Luigi Fagioli (FADGE-ee-oh-lee; born June 9, 1898 in Osimo, Ancona, Marche, Italy – died June 20, 1952 in Monte-Carlo, Monaco) was an Italian Grand Prix racer who raced in Formula One in the latter stages of his career.
Before Formula 1 World Championship[edit | edit source]
Fagioli enjoyed great success in hill climbing and sports car racing prior to his grand prix debut in 1926 and by 1930 this success had lead him to the factory Maserati team.
Fagioli was a regular winner throughout this period for the factory Maserati and Alfa Romeo teams. He famously went head to head with the nimble Bugatti Type 35 of Louis Chiron around the streets of Monaco during the 1931 GP in what was one of motor racings greatest battles.
A supremely confident driver with a fiery temper, Fagioli often retaliated against other drivers on and off the track. Nevertheless, he was employed as a factory driver for Mercedes in 1934 and partnered up with chief mechanic Hermann Lang.
The move proved successful winning the Italian and Spanish GP’s but even in his very first race for Mercedes a furious Fagioli abandoned his car, after having been given team orders by team manager Alfred Neubauer to stay behind.
For 1935 Fagioli was upgraded to the new Mercedes and won amongst others the Monaco GP but his relationship with team mates worsened in particular, with Rudolf Caracciola who he regularly tried to overtake against team orders.
In 1937 he left Mercedes and joined the Auto Union team where his rivalry with Caracciola escalated, culminating at the Tripoli GP when Fagioli physically attacked his former team mate with a wheel spanner.
At the age of 52, Fagioli signed again for Alfa Romeo for the start of the 1950 World Championship.
Formula One Career[edit | edit source]
1950[edit | edit source]
The season started well at Silverstone with Fagioli tearing off in pursuit of teammate Farina and the two swapped positions several times but the race victor was to be his younger teammate. On to Monaco and Fagioli was the slower of the three Alfa's and started on the second row. When the cars arrived at Tabac they found the track had been flooded by a tidal wave. Fangio leading made it through the corner ok but Farina spun from second and was rammed by Gonzalez who was rammed by Fagioli. In all 10 cars retired in this incident.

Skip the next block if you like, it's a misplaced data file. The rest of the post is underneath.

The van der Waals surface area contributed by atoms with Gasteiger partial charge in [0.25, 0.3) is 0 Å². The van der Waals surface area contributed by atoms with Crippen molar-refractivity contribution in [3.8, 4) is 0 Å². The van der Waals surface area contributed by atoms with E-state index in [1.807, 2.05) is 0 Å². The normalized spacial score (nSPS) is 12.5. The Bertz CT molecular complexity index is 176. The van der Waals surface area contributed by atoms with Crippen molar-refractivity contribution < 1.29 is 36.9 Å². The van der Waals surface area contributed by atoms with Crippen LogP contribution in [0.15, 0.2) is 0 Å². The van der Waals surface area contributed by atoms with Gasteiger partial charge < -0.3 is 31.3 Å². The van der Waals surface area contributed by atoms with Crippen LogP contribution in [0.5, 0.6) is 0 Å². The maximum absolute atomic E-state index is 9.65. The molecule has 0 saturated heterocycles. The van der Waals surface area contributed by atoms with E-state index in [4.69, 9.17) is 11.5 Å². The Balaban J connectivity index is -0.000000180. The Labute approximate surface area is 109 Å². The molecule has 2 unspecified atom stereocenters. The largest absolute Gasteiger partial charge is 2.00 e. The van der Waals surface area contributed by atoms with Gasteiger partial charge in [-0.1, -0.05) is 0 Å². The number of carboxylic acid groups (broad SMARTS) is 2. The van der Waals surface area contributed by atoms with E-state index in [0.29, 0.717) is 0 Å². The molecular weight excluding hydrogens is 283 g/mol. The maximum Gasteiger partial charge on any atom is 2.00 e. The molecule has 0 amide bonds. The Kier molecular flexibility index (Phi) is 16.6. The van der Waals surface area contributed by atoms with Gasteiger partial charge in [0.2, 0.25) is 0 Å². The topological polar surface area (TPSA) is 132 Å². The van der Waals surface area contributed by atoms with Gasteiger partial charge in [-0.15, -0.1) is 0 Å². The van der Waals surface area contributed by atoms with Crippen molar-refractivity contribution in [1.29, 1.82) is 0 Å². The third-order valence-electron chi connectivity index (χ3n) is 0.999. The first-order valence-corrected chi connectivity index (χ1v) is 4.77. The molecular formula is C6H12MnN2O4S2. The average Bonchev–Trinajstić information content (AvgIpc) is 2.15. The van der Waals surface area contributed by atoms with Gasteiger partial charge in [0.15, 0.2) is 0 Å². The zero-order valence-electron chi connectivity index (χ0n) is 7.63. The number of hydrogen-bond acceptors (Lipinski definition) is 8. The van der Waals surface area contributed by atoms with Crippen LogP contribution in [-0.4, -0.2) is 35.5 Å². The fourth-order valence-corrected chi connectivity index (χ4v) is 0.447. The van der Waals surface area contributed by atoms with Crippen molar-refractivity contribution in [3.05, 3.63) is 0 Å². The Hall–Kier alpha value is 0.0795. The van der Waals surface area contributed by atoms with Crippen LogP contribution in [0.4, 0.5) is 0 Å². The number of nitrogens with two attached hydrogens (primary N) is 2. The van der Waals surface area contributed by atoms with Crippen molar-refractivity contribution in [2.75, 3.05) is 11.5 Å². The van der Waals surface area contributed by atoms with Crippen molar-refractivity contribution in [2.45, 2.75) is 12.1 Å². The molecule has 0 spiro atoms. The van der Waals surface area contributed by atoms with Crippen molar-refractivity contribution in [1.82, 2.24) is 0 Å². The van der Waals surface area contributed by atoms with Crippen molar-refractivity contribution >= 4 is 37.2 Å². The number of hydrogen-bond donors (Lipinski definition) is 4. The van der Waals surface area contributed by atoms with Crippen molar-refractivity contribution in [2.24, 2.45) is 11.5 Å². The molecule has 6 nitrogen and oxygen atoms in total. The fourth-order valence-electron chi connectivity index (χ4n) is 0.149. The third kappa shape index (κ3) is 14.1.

By Bremgarten it was clear that Fagioli had not got the pace of Farina and Fangio but a solid second was a good result which was backed up with a fighting second at Spa, this time behind Fangio.
In France Fagioli again finished second to Fangio, a little more distant behind but entered the final race of the season second in the championship as he consistently picked up points and did not break the car.
At the Italian GP Farina set off at a tremendous place winning the race, Fangio retired twice and Fagioli again brought the car home on the podium finishing third. Farina won the championship, and Fangio came second, both team mates taking three wins.
Fagioli, at the age of 52, remained in the championship hunt all season and impressively took four second places and a third place to come third in the championship as the system used back them included drop scores.
1951[edit | edit source]
Fagioli then turned to sports cars, but came back for the 1951 French Grand Prix, his last F1 race. He won jointly with Fangio, as the pair swapped cars after Fangio suffered a series of problems. Fagioli finished 22 laps behind his team mate in 11th.
Fagioli died in 1952, after succumbing to internal injuries sustained in a practice crash for a touring car race at Monte-Carlo.
Formula One Statistical Overview[edit | edit source]
Formula One and Grand Prix Record[edit | edit source]
|Year||Entrant||Team||WDC Points||WDC Pos.||Report|
|1930||Officine Alfieri Maserati||Maserati||No Grand Prix Championship|
|1931||Officine Alfieri Maserati||Maserati||22||46th||Report|
|1932||Officine Alfieri Maserati||Maserati||18||7th||Report|
|1933||Officine Alfieri Maserati||Alfa Romeo||No Grand Prix Championship|
|1934||Daimler Benz AG||Mercedes-Benz||No Grand Prix Championship|
|1935||Daimler Benz AG||Mercedes-Benz||17||2nd||Report|
|1936||Daimler Benz AG||Mercedes-Benz||26||14th||Report|
|1937||Auto Union||Auto Union||36||20th||Report|
|1938–1949: Did Not Compete|
|1950||Alfa Romeo SpA||Alfa Romeo||24 (28)||3rd||Report|
|1951||Alfa Romeo SpA||Alfa Romeo||4||11th||Report|
- Includes results from the AIACR European Championship and Grand Prix seasons predecessed the Formula One World Championship in 1950
Career Statistics[edit | edit source]
|Front Row Starts||4|
Race Wins[edit | edit source]
|1||1951 French Grand Prix|
Non-Championship Wins[edit | edit source]
Career Results[edit | edit source]
|Complete Formula One results|
|3rd||DNQ||Did not qualify|
|5th||Points finish||DNPQ||Did not pre-qualify|
|14th||Non-points finish||TD||Test driver|
|NC||Non-classified finish (<90% race distance)||DNS||Did not start|
|Italics||Scored point(s) for Fastest Lap||[+] More Symbols|
Notes[edit | edit source]
[edit | edit source]
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